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rajbeermalhotra SEFI Regulars
Joined: 26 Jan 2003 Posts: 20

Posted: Mon Nov 27, 2006 11:56 am Post subject: Effect of Damping on Steady State Vibration:Harmonic Excitat 


Considering the response of a single degree of freedom system to harmonic excitation with viscous damping , following conclusions can be drawn:
Now,
The response of a single degree of freedom system to harmonic excitation can be split into:
a) Steady Sate response (or vibration) which is a result of the applied force. b)Transient vibration which is the the result of the free vibration and is dependent on the initial conditions.Right?
Now, the transient vibration decays with time as a consequence of damping.Right?
But, it is also observed that the amplitude of the steady state response incraeses with time.This can be mathematically be proved easily as a consequence of the solution of the differential equation.
My question is:
1)What is the physical reasoning for the amplitude of the steady state response increasing with time?
Besides, It is also found that the amplitude of the steady stae response is more in systems without damping (a theoretical case though) and is less in systems with damping.Right?
My question is:
2)That means, damping palys a role in reducing the amplitude of both steady state response as well as transient response?But, the transient (free vibration) response eventually decays completely as a consequence of dapming.Right? Can anyone throw some more light on this???
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Akshaya.Das SEFI Member
Joined: 26 Jan 2003 Posts: 16

Posted: Mon Nov 27, 2006 12:42 pm Post subject: Effect of Damping on Steady State Vibration:Harmonic Excitat 


Dear Mr Rajbeer,
I have understand your question. It will be easier for me to answer your question, if you elaborate the context.
Dr A K Das
Original Message Message From rajbeermalhotra[AT]red... [mailto:rajbeermalhotra[AT]red...] Sent: Monday, November 27, 2006 10:56 PM To: Das, Akshaya Subject: Effect of Damping on Steady State Vibration:Harmonic Excitation
Considering the response of a single degree of freedom system to harmonic excitation with viscous damping , following conclusions can be drawn:
Now,
The response of a single degree of freedom system to harmonic excitation can be split into:
a) Steady Sate response (or vibration) which is a result of the applied force. b)Transient vibration which is the the result of the free vibration and is dependent on the initial conditions.Right?
Now, the transient vibration decays with time as a consequence of damping.Right?
But, it is also observed that the amplitude of the steady state response incraeses with time.This can be mathematically be proved easily as a consequence of the solution of the differential equation.
My question is:
1)What is the physical reasoning for the amplitude of the steady state response increasing with time?
Besides, It is also found that the amplitude of the steady stae response is more in systems without damping (a theoretical case though) and is less in systems with damping.Right?
My question is:
2)That means, damping palys a role in reducing the amplitude of both steady state response as well as transient response?But, the transient (free vibration) response eventually decays completely as a consequence of dapming.Right? Can anyone throw some more light on this???
This email and any attachment are confidential and may be privileged or otherwise protected from disclosure. It is solely intended for the person(s) named above. If you are not the intended recipient, any reading, use, disclosure, copying or distribution of all or parts of this email or associated attachments is strictly prohibited. If you are not an intended recipient, please notify the sender immediately by replying to this message or by telephone and delete this email and any attachments permanently from your system.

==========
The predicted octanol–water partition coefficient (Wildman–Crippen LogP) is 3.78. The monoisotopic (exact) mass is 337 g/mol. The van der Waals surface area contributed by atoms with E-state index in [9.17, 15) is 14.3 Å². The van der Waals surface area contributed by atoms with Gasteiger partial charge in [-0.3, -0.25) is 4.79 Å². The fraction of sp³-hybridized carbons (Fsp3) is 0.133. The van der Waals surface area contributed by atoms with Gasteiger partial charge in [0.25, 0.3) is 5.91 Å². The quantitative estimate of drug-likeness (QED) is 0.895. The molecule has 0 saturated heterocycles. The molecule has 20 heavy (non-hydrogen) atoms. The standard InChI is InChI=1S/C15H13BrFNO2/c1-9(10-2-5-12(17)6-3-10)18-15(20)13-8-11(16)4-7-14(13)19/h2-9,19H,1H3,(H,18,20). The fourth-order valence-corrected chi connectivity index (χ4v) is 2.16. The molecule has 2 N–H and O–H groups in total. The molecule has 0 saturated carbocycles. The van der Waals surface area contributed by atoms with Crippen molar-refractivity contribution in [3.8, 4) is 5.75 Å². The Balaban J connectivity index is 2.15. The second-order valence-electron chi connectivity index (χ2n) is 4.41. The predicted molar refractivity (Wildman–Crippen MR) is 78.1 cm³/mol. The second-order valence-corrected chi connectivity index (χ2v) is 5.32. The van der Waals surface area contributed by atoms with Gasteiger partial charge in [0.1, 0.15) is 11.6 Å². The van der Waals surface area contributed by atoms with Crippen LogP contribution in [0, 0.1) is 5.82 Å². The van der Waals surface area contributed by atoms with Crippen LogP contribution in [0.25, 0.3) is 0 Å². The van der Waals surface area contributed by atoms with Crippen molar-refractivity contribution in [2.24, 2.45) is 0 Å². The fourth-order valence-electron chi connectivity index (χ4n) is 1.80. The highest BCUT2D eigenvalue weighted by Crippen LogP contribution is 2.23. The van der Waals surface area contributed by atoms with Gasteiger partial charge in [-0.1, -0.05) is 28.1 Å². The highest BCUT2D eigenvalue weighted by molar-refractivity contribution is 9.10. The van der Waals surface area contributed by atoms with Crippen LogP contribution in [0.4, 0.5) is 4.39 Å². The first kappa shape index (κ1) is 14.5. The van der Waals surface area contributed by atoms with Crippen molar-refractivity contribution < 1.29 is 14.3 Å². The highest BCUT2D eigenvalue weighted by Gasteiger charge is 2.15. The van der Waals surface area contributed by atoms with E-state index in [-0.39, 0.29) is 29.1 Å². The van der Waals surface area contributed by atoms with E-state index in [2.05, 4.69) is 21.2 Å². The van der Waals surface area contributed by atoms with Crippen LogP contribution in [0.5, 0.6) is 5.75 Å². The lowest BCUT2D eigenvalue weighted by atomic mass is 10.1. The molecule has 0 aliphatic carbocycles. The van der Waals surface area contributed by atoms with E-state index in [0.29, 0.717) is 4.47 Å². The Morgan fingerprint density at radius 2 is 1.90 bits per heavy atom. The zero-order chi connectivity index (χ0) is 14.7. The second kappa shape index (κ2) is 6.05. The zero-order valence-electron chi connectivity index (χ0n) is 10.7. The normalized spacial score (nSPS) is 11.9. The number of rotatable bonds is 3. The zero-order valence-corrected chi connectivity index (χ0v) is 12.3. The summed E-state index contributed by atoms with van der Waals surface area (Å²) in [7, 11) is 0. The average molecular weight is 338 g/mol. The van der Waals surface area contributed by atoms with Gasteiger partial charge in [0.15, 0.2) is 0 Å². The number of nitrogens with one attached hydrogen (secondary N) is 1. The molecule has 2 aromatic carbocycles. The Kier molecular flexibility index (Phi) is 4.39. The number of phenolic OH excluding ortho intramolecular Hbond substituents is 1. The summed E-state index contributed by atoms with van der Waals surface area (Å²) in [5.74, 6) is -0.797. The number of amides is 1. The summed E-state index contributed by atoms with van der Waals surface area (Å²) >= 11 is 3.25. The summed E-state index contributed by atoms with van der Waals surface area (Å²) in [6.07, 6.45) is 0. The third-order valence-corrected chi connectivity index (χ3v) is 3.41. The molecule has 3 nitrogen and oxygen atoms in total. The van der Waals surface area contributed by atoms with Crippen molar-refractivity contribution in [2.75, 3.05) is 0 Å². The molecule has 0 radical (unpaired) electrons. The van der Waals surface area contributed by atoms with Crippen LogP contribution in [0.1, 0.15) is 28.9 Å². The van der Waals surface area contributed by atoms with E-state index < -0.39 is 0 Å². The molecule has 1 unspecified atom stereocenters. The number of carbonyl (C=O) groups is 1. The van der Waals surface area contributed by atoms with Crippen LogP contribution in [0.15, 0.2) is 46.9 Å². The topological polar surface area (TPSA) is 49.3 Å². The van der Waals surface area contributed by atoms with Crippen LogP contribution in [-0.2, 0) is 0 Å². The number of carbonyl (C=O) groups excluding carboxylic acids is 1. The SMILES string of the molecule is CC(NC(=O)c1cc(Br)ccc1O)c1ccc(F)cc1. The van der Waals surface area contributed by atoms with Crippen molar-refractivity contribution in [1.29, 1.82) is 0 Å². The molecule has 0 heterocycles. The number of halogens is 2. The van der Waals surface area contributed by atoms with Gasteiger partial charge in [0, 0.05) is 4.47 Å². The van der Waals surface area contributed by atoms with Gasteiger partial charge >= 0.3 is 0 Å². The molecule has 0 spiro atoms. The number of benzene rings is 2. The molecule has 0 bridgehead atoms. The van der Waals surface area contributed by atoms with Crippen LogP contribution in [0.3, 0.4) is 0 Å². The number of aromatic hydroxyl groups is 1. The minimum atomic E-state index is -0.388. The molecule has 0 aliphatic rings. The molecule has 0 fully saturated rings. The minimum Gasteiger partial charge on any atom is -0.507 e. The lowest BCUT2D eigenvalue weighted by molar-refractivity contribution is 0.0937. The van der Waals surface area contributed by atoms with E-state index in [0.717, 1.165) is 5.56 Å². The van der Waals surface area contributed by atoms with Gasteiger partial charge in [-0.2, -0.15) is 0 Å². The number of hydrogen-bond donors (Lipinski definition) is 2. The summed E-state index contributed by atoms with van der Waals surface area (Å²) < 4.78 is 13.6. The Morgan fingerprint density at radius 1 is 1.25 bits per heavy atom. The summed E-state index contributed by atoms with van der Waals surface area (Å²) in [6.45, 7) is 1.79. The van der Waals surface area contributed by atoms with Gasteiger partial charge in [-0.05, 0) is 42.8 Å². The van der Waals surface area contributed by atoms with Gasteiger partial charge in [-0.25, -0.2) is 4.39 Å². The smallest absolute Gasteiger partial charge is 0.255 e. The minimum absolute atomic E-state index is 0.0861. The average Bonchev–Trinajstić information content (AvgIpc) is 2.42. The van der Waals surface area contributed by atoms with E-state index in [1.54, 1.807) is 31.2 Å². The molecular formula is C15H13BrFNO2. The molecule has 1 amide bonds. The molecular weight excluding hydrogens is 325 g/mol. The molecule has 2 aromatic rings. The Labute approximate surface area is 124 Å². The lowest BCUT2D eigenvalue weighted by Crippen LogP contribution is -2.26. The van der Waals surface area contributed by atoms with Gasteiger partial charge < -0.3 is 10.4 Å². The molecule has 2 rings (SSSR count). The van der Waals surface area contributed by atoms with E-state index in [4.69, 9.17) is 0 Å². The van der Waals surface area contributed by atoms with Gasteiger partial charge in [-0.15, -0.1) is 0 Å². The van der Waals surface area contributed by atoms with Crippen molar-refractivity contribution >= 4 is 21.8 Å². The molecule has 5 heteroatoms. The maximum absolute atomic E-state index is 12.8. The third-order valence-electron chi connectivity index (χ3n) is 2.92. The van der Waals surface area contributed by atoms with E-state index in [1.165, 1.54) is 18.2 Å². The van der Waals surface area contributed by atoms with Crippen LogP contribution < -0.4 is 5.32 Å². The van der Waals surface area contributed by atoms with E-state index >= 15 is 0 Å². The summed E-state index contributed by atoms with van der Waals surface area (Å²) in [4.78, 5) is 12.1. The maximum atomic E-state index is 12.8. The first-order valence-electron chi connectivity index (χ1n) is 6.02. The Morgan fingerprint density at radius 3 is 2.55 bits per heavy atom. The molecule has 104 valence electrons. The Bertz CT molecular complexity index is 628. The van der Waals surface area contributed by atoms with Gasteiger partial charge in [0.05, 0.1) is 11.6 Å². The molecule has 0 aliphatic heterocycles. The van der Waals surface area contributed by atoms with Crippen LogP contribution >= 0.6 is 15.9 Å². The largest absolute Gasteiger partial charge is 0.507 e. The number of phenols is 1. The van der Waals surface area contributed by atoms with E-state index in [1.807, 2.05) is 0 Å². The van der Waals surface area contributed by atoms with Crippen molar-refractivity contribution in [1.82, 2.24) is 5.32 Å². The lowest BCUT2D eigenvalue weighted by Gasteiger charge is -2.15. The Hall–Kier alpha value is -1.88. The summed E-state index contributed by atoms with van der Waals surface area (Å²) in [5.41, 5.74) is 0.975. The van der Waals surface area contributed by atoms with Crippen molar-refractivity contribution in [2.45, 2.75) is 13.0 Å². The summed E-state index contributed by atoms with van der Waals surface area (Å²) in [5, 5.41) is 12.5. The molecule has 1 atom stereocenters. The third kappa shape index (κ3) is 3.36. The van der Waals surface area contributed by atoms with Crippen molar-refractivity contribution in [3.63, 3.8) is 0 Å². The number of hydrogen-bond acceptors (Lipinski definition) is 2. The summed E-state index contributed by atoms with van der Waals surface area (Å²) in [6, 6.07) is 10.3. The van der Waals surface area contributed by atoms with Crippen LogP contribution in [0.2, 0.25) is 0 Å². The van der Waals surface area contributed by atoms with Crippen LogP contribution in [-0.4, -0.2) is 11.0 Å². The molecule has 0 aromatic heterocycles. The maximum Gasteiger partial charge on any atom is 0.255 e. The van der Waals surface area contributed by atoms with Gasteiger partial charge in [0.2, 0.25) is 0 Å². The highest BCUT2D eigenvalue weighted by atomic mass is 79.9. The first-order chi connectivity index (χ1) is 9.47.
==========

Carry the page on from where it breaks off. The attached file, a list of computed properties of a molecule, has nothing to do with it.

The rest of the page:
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rajbeermalhotra SEFI Regulars
Joined: 26 Jan 2003 Posts: 20

Posted: Mon Nov 27, 2006 3:16 pm Post subject: Effect of Damping on Steady State Vibration:Harmonic Excitat 


Thanks or the response.Basically, am reading the book "Dynamics of Structures" by Anil K.Chopra and had the clearifications mentioned.I elaborate below as you required:
1)The response of a single degree of freedom system to harmonic excitation can be split into:
a) Steady Sate response (or vibration) which is a result of the applied force. b)Transient vibration which is the the result of the free vibration and is dependent on the initial conditions.Right?
Now, the transient vibration decays with time as a consequence of damping.Right?
My questions:
1)It is observed that the amplitude of the steady state response is more in a systen without damping and less in a system with damping.What is the reason for this?
2)Also, it is observed that, if we make a plot between the no. of cycles on the x axis and the amplitude of oscillation on the y axis, it is observed that lighter the damping greate is the number of cycles required to acieve a certain percentage of steady state amplitude.What is the reason for this?
Please help!!
On Mon, 27 Nov 2006 Akshaya.Das[AT]ake... wrote :
Quote:  Dear Mr Rajbeer,
I have understand your question. It will be easier for me to answer your question, if you elaborate the context.
Dr A K Das
Original Message Message From rajbeermalhotra[AT]red... [mailto:rajbeermalhotra[AT]red...] Sent: Monday, November 27, 2006 10:56 PM To: Das, Akshaya Subject: Effect of Damping on Steady State Vibration:Harmonic Excitation
Considering the response of a single degree of freedom system to harmonic excitation with viscous damping , following conclusions can be drawn:
Now,
The response of a single degree of freedom system to harmonic excitation can be split into:
a) Steady Sate response (or vibration) which is a result of the applied force. b)Transient vibration which is the the result of the free vibration and is dependent on the initial conditions.Right?
Now, the transient vibration decays with time as a consequence of damping.Right?
But, it is also observed that the amplitude of the steady state response incraeses with time.This can be mathematically be proved easily as a consequence of the solution of the differential equation.
My question is:
1)What is the physical reasoning for the amplitude of the steady state response increasing with time?